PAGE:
No.1 of the Eight Scenes of Pyongyang
Take me to the river. – Al Green
Today we start our tour of the ‘Eight Scenes of Pyongyang' with one of the oldest activities in the list: boating on the Taedong. Given the river’s prominent role in the city’s development through the ages, boating in Pyongyang no doubt predates any written records.
Until the construction of modern bridges over the Taedong in 1905 AD, the only way to reach the Pyongyang proper from the south was to use a ferry*. This meant that any visitor traveling overland from the Korean capitals of Kaesong and Seoul – government inspectors, merchants, soldiers, travelers - would likely take a boat to reach the city. British traveller Isabella Bird described one of these ferries as it was in 1897 AD:
Crossing the clear flashing waters of the Tai-dong with our ponies in a crowded ferry-boat, we found ourselves in the slush of the dark Water Gate, at all hours of the day crowded with water-carriers. There are no wells in the city, the reason assigned for the deficiency being that the walls enclose a boat-shaped area, and the digging of wells would ace the boat to sink! (Bird, 1897:112).
An example of one of these old ferries can be seen today at the Monument to the United Front in Pyongyang.
However, in his poem 'Eight Scenes of Pyongyang', So Ko Jong wrote of pleasure boating rather than a crowded, animal carrying barge. Specifically he wrote of boating at Pyongyang city’s southern gate, the Ko-pi Gate. The section of the poem called 'Boating at Ko(-Pi) Gate' (거문범추-車門泛舟) recounts taking a boat on the Taedong as a youth visiting Pyongyang and the scenery on the river surpassing that of Suzhou and Hangzhou in China. This comparison is more than complimentary for since the Song Dynasty ruled China (960-1279 AD) it had been said throughout East Asia:
In heaven above there is paradise, on earth below Suzhou and Hangzhou.
He wrote of a morning on the river with a beautiful woman (itself a common accompanying theme in the lore of Pyongyang boating), sailing about and listening to the sound of the waves against the gunwale, wishing to be as intrepid and stalwart as the birds above. The former location of the Ko-pi Gate is today in modern Pyongyang’s Pyongchon District, facing Ssuk Islet and the newly built Science and Technology Complex. (Ssuk means ‘mugwort’ , which once grew on the island’s marginal lands and said to have weak hallucinogenic properties. Watermelons also grow well there. Perhaps this explains some of So’s pleasant youthful experience). There is now a bridge in the area crossing the river to South Pyongyang’s Tongil Street, but one can still see a small dock for pleasure boaters. Pyongyang’s oldest hometown hobby has not been forgotten.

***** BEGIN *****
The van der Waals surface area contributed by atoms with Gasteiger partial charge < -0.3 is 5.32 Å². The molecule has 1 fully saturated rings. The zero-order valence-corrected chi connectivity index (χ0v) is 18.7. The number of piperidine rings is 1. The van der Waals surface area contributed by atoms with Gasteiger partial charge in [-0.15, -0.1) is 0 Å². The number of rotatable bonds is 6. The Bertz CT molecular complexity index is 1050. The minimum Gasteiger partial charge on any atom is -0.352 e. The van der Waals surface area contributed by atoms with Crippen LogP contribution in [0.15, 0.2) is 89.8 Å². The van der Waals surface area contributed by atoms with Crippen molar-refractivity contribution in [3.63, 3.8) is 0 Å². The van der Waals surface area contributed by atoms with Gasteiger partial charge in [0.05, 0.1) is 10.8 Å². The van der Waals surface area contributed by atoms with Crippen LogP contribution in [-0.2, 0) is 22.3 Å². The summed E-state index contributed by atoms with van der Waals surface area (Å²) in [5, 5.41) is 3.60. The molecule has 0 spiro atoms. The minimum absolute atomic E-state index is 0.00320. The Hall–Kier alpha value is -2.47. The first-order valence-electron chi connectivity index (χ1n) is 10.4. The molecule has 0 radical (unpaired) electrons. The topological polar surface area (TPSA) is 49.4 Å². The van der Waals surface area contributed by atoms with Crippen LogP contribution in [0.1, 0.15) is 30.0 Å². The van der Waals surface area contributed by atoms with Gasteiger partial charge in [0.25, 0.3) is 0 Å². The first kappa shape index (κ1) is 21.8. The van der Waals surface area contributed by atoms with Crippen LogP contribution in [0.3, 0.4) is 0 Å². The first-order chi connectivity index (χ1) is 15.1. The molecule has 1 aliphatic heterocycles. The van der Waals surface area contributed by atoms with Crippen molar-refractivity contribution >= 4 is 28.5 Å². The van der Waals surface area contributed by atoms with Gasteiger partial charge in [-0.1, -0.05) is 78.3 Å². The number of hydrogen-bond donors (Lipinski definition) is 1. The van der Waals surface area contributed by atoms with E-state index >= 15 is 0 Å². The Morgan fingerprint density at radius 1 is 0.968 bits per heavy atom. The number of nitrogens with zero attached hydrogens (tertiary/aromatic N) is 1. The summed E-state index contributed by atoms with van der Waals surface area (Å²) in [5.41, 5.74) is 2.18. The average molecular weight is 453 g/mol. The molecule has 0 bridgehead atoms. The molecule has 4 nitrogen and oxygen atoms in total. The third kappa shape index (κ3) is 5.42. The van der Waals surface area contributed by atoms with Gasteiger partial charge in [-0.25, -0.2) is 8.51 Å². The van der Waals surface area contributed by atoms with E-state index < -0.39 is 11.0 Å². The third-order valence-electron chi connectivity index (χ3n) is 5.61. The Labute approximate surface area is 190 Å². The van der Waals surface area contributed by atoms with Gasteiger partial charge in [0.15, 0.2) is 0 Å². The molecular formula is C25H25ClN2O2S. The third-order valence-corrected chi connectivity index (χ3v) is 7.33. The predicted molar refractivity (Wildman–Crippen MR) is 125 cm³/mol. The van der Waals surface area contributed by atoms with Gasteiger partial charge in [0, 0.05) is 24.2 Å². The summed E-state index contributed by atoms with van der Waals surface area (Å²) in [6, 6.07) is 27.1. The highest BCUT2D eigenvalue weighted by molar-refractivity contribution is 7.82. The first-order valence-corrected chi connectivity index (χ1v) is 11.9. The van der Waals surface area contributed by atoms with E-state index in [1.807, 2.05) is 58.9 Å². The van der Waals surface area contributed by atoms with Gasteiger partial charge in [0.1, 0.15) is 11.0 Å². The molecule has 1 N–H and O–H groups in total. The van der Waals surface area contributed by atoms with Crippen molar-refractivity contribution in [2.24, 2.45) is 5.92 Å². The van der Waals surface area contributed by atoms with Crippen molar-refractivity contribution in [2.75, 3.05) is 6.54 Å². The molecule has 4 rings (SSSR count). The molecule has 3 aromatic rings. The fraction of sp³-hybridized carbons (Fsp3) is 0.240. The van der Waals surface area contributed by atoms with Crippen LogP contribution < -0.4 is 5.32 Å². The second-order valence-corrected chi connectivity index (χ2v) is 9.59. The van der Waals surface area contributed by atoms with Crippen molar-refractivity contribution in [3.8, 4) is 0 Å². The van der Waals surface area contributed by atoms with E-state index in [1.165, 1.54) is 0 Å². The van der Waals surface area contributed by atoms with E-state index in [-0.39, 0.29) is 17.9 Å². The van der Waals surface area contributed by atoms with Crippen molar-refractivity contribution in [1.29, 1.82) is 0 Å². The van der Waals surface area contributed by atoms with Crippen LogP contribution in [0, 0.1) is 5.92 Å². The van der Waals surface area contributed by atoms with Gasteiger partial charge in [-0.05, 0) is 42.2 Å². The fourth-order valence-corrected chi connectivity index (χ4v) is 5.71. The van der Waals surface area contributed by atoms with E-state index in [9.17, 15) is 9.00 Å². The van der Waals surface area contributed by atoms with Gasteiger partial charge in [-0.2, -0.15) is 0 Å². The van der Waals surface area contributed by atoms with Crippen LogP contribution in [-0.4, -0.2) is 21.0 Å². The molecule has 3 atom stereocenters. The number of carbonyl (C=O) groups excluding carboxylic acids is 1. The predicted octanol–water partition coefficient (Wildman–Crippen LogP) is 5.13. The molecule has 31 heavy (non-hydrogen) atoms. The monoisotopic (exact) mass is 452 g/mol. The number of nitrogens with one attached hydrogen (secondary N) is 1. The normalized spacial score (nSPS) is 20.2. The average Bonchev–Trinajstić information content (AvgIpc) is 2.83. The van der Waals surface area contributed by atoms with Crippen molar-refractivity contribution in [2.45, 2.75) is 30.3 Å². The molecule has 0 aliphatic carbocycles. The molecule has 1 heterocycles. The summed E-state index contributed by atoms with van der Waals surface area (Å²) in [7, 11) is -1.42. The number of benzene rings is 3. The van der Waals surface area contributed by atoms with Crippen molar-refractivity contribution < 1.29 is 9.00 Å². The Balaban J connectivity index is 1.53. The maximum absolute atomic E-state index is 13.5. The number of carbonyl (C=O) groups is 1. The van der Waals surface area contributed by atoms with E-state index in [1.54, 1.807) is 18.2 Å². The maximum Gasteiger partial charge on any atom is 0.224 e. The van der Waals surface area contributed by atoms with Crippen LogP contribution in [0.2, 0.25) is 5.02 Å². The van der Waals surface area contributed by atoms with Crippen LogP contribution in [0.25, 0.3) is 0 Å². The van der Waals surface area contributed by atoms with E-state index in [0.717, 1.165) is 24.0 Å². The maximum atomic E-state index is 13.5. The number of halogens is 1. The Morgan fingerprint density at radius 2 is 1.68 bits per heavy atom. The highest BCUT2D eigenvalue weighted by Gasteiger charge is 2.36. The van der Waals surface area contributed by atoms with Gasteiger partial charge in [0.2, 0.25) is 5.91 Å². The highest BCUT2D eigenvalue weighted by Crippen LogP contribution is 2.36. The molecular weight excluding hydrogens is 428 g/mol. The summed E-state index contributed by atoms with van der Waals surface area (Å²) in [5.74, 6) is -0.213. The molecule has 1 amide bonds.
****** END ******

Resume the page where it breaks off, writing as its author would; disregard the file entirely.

Modern boaters in Pyongyang have a wide array of options for taking oneself to the river. Row boat rental has been an option for family, friends, and couples since at least since the early post-war DPRK era (see Claude Lanzmann’s The Patagonian Hare). One can find rowboat docks at numerous locations along the river: near Kim Il Sung Square, on the east side of Okryu Bridge, and the above mentioned Pyongchon location. Kayaking is also possible and those looking for more range on the river can kayak all the way to the Chollima District of Nampo, approximately 25 km.
For those not wishing to exert themselves, Pyongyang has a few generations of sightseeing boats moored along the river. Until recently the classic riverboat Pyongyang No.1 and a small Turtle Ship-inspired boat were the main sightseeing options until the introduction of the Rainbow in 2015. The Rainbow is a mid-sized double-ended river cruiser whose realm exists between Taedong and Okryu Bridges. Some have speculated that its profile is too high to pass under either bridge, but a combination of low-water and perhaps some ballasting may give it further range, if needed. Last November a new flotilla of small solar-powered boats, the Okryu 1 thru Okryu 3, also made an appearance. A relatively recent fad is for wedding parties to rent motor boats to take commemorative wedding photos and video out on the river (also see here).
And, of course, the river view can be enjoyed by other means. Lovers (see Lanzmann again) and elderly men share a particular fondness for the riverbank. Here a rough translation of some 1980’s North Korean love poetry:
Holding hands we walk fondly / Above our heads the stars exchange whispers / As the light wind of the river cools our cheeks / How nice, the riverbank! / This willow covered path we follow.
Oh, the romantic boardwalk!
And to the same boardwalk, year in year out, rain or shine, Pyongyang’s legions of retirees flock to engage in that timeless test of mettle that is fishing. Angling (and the associated activity of watching other people fish) ranks among the DPRK national’s pastimes along with football, volleyball, and table tennis. In winter, when the Taedong freezes over, the ever persistent Pyongyang anglers take to the ice, carving small circular holes to get at the fish below. In summer there is a country-wide angling competition on the river.
So it goes that the Taedong river keeps on flowing and the citizens of Pyongyang continue to enjoy the river as they have for millennia.
The Koryo Academy is a regular posting on Korean history, culture, and language.